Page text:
God accepts both: “And give the physician his place, for the Lord created him, let him not leave you, for there is need of him. There is a time when success lies in the hands of physicians, for they too will pray to the Lord that he should grant them success in diagnosis and in healing, for the sake of preserving life….healing is from the Highest…the Lord created medicines from the earth, a wise man does not reject them.
Taking refuge in medical science does not preclude calling upon divine aid. That is, the Christians, without rejecting medical aid, must pray that God enlighten the doctors to make the correct diagnosis, to proceed to the necessary tests and to determine the appropriate therapy. They should also ask God to enlighten them to cooperate with the doctor, to strengthen them in patience so that they come out gaining profit of soul from their trial and, if it is His will and for the advantage of their soul, to deliver them from the illness.
In his words, we again learn of the importance of both piety and the use of medical science.
Father Paisios of blessed memory though makes a very interesting point, when asked “Geronda, concerning physical and mental health, to what extent must one put himself in to the hands of God?” Although he universally agrees that medical science is a means to bring healing, in this particular response, He suggests that all of us have been given the ability to bring about healing, in other words, to perform miracles, if – and that’s a big if - we were in a right spiritual state. It is with his words that I conclude:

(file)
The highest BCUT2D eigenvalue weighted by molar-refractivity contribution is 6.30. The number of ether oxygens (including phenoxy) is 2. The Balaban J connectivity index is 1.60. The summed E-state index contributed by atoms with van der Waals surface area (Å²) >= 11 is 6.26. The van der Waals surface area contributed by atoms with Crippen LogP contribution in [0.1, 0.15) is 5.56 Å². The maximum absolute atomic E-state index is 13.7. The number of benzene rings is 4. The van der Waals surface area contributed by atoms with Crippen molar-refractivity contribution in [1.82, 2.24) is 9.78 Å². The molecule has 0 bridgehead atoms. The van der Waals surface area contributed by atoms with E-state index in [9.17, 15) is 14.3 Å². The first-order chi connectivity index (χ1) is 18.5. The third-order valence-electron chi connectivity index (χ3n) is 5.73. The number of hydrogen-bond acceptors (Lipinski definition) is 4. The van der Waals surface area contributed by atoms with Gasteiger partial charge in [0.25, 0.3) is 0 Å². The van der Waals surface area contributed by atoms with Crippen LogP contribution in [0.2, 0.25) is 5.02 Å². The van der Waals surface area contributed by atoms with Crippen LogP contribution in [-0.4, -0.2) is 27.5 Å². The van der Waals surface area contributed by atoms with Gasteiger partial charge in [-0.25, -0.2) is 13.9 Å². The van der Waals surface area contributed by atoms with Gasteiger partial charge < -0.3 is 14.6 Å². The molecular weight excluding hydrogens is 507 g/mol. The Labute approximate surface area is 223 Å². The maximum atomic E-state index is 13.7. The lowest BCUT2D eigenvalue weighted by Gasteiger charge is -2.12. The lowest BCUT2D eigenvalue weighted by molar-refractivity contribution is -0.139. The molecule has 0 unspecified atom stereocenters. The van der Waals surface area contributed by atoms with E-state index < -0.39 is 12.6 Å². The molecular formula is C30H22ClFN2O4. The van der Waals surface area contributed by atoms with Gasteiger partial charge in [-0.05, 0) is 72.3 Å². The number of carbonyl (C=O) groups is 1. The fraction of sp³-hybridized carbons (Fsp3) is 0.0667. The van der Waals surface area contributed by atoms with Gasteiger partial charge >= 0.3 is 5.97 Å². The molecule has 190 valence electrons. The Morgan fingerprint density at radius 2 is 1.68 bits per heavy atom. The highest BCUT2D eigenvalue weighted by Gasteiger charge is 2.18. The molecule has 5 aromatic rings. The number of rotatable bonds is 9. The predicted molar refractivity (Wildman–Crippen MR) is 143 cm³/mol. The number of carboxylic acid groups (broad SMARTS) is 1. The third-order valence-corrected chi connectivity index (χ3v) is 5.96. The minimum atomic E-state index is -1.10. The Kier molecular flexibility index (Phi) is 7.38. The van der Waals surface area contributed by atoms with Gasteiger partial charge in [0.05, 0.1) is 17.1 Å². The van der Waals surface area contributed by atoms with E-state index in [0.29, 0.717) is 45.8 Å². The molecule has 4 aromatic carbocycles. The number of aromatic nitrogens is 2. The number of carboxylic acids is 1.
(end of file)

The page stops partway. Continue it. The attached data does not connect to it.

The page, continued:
When, for example, I see a blind man, I feel guilty because, if I was in a proper spiritual state, I would be able to heal him. God has given us the potential to become saints, to do miracles, as He himself did. We acknowledge our great or small spiritual illness and humbly ask for the physical health of our fellow human being, as being responsible for his illness. For if we had spiritual health, he would have been healed long ago and not suffered. When we realize that we are responsible for the condition of all the people and say, Lord, Jesus Christ, have mercy upon us, everyone benefits. We should grieve over our own many faults, but also seek God’s mercy.